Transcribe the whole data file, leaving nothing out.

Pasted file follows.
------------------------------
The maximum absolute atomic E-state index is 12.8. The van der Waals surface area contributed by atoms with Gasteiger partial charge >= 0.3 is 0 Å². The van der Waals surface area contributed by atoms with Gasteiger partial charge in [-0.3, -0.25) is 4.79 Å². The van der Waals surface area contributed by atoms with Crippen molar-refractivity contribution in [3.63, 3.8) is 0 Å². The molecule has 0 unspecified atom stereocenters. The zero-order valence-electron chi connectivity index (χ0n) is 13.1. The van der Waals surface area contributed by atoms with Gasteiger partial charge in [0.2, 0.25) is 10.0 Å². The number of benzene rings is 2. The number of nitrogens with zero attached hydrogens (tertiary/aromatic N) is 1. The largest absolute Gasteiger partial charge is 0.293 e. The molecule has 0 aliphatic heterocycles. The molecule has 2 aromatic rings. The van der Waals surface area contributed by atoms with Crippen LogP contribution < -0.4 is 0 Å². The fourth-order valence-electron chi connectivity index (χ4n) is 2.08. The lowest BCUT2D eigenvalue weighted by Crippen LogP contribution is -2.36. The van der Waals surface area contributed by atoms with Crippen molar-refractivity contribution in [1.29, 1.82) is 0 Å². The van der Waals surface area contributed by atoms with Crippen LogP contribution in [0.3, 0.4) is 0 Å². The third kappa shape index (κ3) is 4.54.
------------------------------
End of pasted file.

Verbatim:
The maximum absolute atomic E-state index is 12.8. The van der Waals surface area contributed by atoms with Gasteiger partial charge >= 0.3 is 0 Å². The van der Waals surface area contributed by atoms with Gasteiger partial charge in [-0.3, -0.25) is 4.79 Å². The van der Waals surface area contributed by atoms with Crippen molar-refractivity contribution in [3.63, 3.8) is 0 Å². The molecule has 0 unspecified atom stereocenters. The zero-order valence-electron chi connectivity index (χ0n) is 13.1. The van der Waals surface area contributed by atoms with Gasteiger partial charge in [0.2, 0.25) is 10.0 Å². The number of benzene rings is 2. The number of nitrogens with zero attached hydrogens (tertiary/aromatic N) is 1. The largest absolute Gasteiger partial charge is 0.293 e. The molecule has 0 aliphatic heterocycles. The molecule has 2 aromatic rings. The van der Waals surface area contributed by atoms with Crippen LogP contribution < -0.4 is 0 Å². The fourth-order valence-electron chi connectivity index (χ4n) is 2.08. The lowest BCUT2D eigenvalue weighted by Crippen LogP contribution is -2.36. The van der Waals surface area contributed by atoms with Crippen molar-refractivity contribution in [1.29, 1.82) is 0 Å². The van der Waals surface area contributed by atoms with Crippen LogP contribution in [0.3, 0.4) is 0 Å². The third kappa shape index (κ3) is 4.54.